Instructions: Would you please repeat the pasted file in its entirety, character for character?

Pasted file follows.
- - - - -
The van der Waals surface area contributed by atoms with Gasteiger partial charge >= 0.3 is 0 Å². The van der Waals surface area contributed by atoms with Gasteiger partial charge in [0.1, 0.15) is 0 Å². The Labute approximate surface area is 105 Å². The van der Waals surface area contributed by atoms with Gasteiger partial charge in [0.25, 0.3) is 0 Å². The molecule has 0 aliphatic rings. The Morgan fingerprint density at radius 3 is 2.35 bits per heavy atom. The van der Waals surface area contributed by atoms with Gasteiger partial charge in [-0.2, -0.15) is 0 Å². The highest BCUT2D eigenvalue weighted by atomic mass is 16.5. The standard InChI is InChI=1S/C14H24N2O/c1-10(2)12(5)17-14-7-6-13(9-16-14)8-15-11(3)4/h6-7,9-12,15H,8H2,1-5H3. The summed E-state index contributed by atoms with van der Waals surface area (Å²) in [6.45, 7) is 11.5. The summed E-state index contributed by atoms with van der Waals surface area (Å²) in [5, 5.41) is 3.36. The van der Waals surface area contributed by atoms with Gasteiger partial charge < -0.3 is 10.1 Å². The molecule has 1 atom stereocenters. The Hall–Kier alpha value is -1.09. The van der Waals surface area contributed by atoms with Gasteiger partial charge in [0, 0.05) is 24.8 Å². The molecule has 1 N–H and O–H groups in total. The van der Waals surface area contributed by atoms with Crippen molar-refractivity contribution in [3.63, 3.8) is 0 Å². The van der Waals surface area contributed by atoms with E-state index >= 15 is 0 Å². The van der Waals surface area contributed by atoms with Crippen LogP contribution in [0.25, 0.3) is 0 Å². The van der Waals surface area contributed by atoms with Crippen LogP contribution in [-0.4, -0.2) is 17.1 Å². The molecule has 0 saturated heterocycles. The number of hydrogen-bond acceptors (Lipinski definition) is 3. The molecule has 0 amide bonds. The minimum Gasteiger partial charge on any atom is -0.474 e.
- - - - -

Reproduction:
The van der Waals surface area contributed by atoms with Gasteiger partial charge >= 0.3 is 0 Å². The van der Waals surface area contributed by atoms with Gasteiger partial charge in [0.1, 0.15) is 0 Å². The Labute approximate surface area is 105 Å². The van der Waals surface area contributed by atoms with Gasteiger partial charge in [0.25, 0.3) is 0 Å². The molecule has 0 aliphatic rings. The Morgan fingerprint density at radius 3 is 2.35 bits per heavy atom. The van der Waals surface area contributed by atoms with Gasteiger partial charge in [-0.2, -0.15) is 0 Å². The highest BCUT2D eigenvalue weighted by atomic mass is 16.5. The standard InChI is InChI=1S/C14H24N2O/c1-10(2)12(5)17-14-7-6-13(9-16-14)8-15-11(3)4/h6-7,9-12,15H,8H2,1-5H3. The summed E-state index contributed by atoms with van der Waals surface area (Å²) in [6.45, 7) is 11.5. The summed E-state index contributed by atoms with van der Waals surface area (Å²) in [5, 5.41) is 3.36. The van der Waals surface area contributed by atoms with Gasteiger partial charge < -0.3 is 10.1 Å². The molecule has 1 atom stereocenters. The Hall–Kier alpha value is -1.09. The van der Waals surface area contributed by atoms with Gasteiger partial charge in [0, 0.05) is 24.8 Å². The molecule has 1 N–H and O–H groups in total. The van der Waals surface area contributed by atoms with Crippen molar-refractivity contribution in [3.63, 3.8) is 0 Å². The van der Waals surface area contributed by atoms with E-state index >= 15 is 0 Å². The van der Waals surface area contributed by atoms with Crippen LogP contribution in [0.25, 0.3) is 0 Å². The van der Waals surface area contributed by atoms with Crippen LogP contribution in [-0.4, -0.2) is 17.1 Å². The molecule has 0 saturated heterocycles. The number of hydrogen-bond acceptors (Lipinski definition) is 3. The molecule has 0 amide bonds. The minimum Gasteiger partial charge on any atom is -0.474 e.